2) The "Wilson show" is intellectually shallow to start with. In La Cieca's opinion, stylizing only works if it is stylized from something individual and vital. You look at a video of Callas in concert and the movement is every bit as "unnatural" as a Wilson show, and yet what she's doing is both specific to her own personality and intimately connected to the music. Wilson's stuff (it seems to me) develops from the opposite direction: he has a vision of a series of images he wants to create, and then he uses the singers as, essentially, living statues.

3) This is maybe more debatable, but I think Wilson's staging neglects Elsa in favor of Ortrud. Ortrud is a flashier character but she is not a protagonist. It's Elsa's story: she's the one who grows up in the process of the opera, and is left a sad, confused adult at the end of the story. But you don't get any of that from the Wilson: she's just an anonymous woman in a blue dress, one you overlook because Ortrud is busy glowering and dragging red curtains and things. (Admittedly Mattila refocuses some of the attention where it should go, but it's hardly praise for a director's vision to say, "the show doesn't play so badly when you have the world's greatest singing actress in the leading role."

4) Finally, LC personally finds it boring and hard to watch: too dark, too slow moving, too limited in color, and -- this is the key point -- too lacking in any kind of human emotion. Puppets are not as interesting as people, at least not over the course of four hours.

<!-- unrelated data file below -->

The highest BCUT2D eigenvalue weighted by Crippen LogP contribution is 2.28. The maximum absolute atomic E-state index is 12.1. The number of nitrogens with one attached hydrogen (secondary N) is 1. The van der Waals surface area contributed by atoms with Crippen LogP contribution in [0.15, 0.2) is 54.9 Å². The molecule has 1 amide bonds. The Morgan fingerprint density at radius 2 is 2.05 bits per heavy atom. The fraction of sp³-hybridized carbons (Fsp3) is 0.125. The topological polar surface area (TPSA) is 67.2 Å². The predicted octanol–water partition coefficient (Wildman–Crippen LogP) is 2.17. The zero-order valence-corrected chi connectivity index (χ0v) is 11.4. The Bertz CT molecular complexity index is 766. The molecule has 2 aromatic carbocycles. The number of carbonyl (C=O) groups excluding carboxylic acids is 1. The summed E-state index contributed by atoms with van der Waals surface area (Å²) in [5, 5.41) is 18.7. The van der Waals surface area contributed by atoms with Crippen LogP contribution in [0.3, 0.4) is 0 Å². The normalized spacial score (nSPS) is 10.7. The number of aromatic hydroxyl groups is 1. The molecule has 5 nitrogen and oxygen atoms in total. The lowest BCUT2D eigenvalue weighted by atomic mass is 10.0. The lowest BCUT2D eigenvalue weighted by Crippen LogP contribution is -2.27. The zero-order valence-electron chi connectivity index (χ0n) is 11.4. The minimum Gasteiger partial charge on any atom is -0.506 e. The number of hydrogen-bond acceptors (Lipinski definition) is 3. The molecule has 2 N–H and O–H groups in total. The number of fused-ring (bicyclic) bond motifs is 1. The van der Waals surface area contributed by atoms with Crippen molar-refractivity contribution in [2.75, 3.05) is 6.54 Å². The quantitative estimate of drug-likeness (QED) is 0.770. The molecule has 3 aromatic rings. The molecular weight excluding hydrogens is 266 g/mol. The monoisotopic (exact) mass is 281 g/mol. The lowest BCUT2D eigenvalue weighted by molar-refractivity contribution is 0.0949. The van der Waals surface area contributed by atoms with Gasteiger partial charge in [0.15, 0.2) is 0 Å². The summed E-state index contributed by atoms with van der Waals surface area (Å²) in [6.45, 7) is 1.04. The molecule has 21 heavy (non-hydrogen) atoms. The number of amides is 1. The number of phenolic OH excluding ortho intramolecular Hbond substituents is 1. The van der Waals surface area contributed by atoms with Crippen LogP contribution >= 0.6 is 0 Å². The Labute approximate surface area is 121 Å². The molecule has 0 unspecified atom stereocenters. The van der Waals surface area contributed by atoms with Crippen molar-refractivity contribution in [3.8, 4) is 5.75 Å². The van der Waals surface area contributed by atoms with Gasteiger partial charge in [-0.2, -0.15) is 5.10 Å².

LC certainly does not require operatic stage direction to be naturalistic: she adores, for example, the Peter Konwitschny production of Lohengrin as seen televised from the Liceu in Barcelona. (That's the one where Eva Marton plays Ortrud as Lucy from "Peanuts.")

Alex said...

Cieca and Straussmonster:

I should admit that I've never seen another Robert Wilson show, and from the times I've heard the sentiment that he's a one trick pony, I'm kind of glad for that.

That said, I really was drawn to this. It sounds obvious to say it, but the production allows the bottomless musical drama to clarify itself in a way that is difficult when you've got swords and gold brocade everywhere. Yet the usual antidotes to swords and brocade don't really work for Lohengrin. I can't put my finger on it, but I really, really never want to see an updated or transposed Lohengrin, although I am perfectly game for this in other Wagner. At the same time, a Lohengrin that chucked the naturalistic sets but essentially maintained characters doing blocking wouldn't work for me either. That's not so much clarity as 'stripped bare' and Lohengrin don't play like that.

The Wilson production does something different...like a window into a Lohengrin shadow world where only the most resonant movement is able to register through the music's spell. The staging is less about telling the story and more about depicting the grand architecture of the music as its internal weights shift toward their final configuation. In that way, I think the extra focus on Ortrud is justified. While no protagonist in Lohengrin the story, in Lohengrin the visualized musical world she is the starting point and primary embodiment of all the pressures gnawing away at Lohengrin and Elsa's heaven bound lines, and thus a far greater presence.

That doesn't mean I would want this to be every Lohengrin; I don't even know how many more times I would want to see it. A world where people don't portray Elsa in all her warm-blooded glory would be a pretty disappointing world indeed. But especially for this piece, I think it is a very satisfying and successful experiement.